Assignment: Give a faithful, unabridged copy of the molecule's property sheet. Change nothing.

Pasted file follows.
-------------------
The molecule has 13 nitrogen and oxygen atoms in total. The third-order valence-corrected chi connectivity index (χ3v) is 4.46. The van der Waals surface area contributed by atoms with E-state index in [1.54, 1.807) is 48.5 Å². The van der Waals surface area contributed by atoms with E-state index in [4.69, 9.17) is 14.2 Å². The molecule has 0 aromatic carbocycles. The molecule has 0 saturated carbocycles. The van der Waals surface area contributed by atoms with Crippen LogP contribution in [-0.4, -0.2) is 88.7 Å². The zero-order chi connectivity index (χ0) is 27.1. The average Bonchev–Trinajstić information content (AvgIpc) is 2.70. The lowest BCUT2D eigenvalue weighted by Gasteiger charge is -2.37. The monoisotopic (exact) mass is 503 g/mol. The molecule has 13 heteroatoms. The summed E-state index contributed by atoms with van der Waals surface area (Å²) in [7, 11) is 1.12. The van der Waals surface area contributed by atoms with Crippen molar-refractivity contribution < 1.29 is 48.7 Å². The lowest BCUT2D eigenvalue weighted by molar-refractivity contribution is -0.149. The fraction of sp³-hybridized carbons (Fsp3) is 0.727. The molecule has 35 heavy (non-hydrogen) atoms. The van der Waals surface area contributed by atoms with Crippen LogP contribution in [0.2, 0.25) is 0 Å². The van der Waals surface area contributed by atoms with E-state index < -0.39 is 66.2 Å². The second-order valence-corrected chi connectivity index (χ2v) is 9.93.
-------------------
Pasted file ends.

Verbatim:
The molecule has 13 nitrogen and oxygen atoms in total. The third-order valence-corrected chi connectivity index (χ3v) is 4.46. The van der Waals surface area contributed by atoms with E-state index in [1.54, 1.807) is 48.5 Å². The van der Waals surface area contributed by atoms with E-state index in [4.69, 9.17) is 14.2 Å². The molecule has 0 aromatic carbocycles. The molecule has 0 saturated carbocycles. The van der Waals surface area contributed by atoms with Crippen LogP contribution in [-0.4, -0.2) is 88.7 Å². The zero-order chi connectivity index (χ0) is 27.1. The average Bonchev–Trinajstić information content (AvgIpc) is 2.70. The lowest BCUT2D eigenvalue weighted by Gasteiger charge is -2.37. The monoisotopic (exact) mass is 503 g/mol. The molecule has 13 heteroatoms. The summed E-state index contributed by atoms with van der Waals surface area (Å²) in [7, 11) is 1.12. The van der Waals surface area contributed by atoms with Crippen molar-refractivity contribution < 1.29 is 48.7 Å². The lowest BCUT2D eigenvalue weighted by molar-refractivity contribution is -0.149. The fraction of sp³-hybridized carbons (Fsp3) is 0.727. The molecule has 35 heavy (non-hydrogen) atoms. The van der Waals surface area contributed by atoms with Crippen LogP contribution in [0.2, 0.25) is 0 Å². The van der Waals surface area contributed by atoms with E-state index < -0.39 is 66.2 Å². The second-order valence-corrected chi connectivity index (χ2v) is 9.93.